Don’t aggravate them or make them uncomfortable. Be gentle with them, holding with a soft grip.
Make sure not to hold them too long, as this can cause distress to your animal.
We can also go over some typical bearded dragon behaviors, and how they can relate to what the gender is. This doesn’t always work, as bearded dragons are all different, and they may not display typical behavior.
However, there are some tell-tale signs that are more related to males or females. We’ll walk you through some of these.
A lot of times, this gesture is a way to show submission. Females will occasionally do this around a male.
It also can be seen in females waiting to mate, and as a sign of fear when a predator is nearby.
This behavior can actually be used with both male and female bearded dragons, but typically is found more with males in mating season. It also can be a sign of aggression.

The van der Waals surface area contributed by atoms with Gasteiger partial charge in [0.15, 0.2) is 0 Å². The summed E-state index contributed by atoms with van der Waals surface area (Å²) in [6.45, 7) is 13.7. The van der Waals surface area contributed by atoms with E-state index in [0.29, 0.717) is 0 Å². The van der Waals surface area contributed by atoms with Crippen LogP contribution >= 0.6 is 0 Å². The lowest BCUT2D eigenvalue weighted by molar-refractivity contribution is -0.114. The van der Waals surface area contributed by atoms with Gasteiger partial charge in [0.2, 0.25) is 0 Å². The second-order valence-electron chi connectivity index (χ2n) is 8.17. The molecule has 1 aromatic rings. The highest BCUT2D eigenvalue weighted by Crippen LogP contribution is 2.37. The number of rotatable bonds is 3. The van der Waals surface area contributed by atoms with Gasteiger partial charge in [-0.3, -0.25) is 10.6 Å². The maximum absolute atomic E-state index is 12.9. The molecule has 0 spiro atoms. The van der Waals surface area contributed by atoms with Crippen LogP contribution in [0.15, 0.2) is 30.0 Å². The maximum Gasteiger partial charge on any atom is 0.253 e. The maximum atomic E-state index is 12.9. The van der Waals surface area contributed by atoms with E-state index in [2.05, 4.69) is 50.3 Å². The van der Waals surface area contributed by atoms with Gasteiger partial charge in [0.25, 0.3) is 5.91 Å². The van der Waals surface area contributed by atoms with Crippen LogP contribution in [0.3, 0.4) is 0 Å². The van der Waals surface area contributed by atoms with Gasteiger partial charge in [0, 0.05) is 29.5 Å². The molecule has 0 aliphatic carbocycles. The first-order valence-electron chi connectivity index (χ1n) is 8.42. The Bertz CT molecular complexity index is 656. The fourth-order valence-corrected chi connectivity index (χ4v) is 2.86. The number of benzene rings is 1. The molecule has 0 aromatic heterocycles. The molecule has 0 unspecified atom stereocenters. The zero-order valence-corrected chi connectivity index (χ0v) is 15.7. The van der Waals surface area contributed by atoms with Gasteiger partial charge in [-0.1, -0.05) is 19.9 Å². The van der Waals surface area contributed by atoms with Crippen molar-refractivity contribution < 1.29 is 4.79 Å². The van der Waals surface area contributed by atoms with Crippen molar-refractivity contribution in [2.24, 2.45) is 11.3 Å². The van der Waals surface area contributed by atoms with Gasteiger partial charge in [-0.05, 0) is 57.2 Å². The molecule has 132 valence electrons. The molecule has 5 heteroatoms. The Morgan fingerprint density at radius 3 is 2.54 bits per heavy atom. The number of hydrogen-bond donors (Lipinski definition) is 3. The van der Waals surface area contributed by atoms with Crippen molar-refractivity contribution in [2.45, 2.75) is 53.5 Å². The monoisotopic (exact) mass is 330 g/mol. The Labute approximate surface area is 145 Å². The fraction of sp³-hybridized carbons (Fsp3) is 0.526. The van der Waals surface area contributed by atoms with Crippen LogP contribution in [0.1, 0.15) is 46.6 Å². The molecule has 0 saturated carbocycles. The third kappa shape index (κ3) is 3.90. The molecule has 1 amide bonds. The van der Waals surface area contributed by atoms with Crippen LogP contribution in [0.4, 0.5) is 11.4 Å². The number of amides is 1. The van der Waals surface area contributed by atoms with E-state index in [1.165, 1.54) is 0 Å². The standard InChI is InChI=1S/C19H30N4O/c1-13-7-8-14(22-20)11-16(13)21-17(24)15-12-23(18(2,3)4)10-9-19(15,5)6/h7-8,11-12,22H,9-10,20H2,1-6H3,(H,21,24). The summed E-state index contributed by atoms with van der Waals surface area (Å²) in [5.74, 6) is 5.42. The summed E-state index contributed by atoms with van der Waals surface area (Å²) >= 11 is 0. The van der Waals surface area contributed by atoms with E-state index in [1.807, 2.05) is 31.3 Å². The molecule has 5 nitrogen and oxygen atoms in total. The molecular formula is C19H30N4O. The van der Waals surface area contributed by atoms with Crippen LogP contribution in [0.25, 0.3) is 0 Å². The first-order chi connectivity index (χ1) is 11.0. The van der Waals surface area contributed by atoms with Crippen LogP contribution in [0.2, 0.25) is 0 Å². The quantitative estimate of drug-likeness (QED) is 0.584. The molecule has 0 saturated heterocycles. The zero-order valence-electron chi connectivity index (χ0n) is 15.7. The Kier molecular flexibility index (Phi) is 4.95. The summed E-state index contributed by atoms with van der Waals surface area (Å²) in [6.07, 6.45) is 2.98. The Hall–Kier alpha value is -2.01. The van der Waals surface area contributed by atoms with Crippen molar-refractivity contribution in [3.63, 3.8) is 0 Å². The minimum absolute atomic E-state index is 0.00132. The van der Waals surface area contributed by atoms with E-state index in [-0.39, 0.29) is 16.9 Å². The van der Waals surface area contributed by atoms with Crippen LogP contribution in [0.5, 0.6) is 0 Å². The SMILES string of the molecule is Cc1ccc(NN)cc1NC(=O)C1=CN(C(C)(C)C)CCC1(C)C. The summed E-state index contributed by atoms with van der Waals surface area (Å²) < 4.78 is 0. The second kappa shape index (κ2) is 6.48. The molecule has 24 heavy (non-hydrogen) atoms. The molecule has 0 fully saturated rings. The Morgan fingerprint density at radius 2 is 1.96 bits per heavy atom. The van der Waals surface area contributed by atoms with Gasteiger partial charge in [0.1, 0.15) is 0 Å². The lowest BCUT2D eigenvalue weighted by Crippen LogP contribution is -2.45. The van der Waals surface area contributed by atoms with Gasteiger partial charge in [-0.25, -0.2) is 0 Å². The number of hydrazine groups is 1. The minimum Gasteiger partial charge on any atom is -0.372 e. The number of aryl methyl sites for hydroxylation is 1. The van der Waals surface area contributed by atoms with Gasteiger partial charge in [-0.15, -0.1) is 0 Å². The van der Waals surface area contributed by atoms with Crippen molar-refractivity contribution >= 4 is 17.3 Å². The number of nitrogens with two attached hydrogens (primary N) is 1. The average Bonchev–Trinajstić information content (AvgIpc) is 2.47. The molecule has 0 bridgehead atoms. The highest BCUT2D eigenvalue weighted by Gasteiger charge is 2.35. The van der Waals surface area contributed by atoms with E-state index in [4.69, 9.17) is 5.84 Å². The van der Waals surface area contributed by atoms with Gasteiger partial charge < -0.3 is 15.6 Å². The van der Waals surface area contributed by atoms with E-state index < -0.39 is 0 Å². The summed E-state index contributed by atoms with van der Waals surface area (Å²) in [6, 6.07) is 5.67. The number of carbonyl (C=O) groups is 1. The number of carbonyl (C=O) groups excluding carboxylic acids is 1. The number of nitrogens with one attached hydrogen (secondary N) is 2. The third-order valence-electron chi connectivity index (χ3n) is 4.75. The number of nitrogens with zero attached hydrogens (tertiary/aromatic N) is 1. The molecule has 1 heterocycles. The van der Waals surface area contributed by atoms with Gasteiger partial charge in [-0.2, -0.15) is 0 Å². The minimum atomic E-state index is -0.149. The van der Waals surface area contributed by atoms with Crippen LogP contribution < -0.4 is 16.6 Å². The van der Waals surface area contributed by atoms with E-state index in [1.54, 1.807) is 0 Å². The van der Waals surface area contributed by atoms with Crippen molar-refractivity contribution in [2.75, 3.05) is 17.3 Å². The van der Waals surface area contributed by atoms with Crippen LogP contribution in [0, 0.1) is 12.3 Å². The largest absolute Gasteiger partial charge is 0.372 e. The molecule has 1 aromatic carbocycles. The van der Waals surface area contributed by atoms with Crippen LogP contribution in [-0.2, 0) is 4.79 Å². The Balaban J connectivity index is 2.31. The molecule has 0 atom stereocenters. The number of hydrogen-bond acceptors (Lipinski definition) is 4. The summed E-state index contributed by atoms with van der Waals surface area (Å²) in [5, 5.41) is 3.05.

When afraid, a male bearded dragon is more likely to have some dark coloration and puff up its beard. A female bearded dragon may wave its arms.
A male bearded dragon will typically have a larger head size, with a female having a smaller, thinner, shape. A female will have a slimmer tail than a male; a male will have a thicker tail that reaches down to the tip.
When it comes to spikes, males will use them when they’re ready to mate, while females will use them when threatened. Females are also much more generous with territory, while males will show more aggression and be more territorial.
You may be familiar with the concept of “temperature dependent sex determination.” Essentially, this concept is that the gender of reptiles does not rely solely on sex chromosomes, but rather, the temperature of their environment during development.
Research has shown that raising the temperature during incubation can turn a male into a female. Therefore, males can become females during the early development stage, but females cannot become males.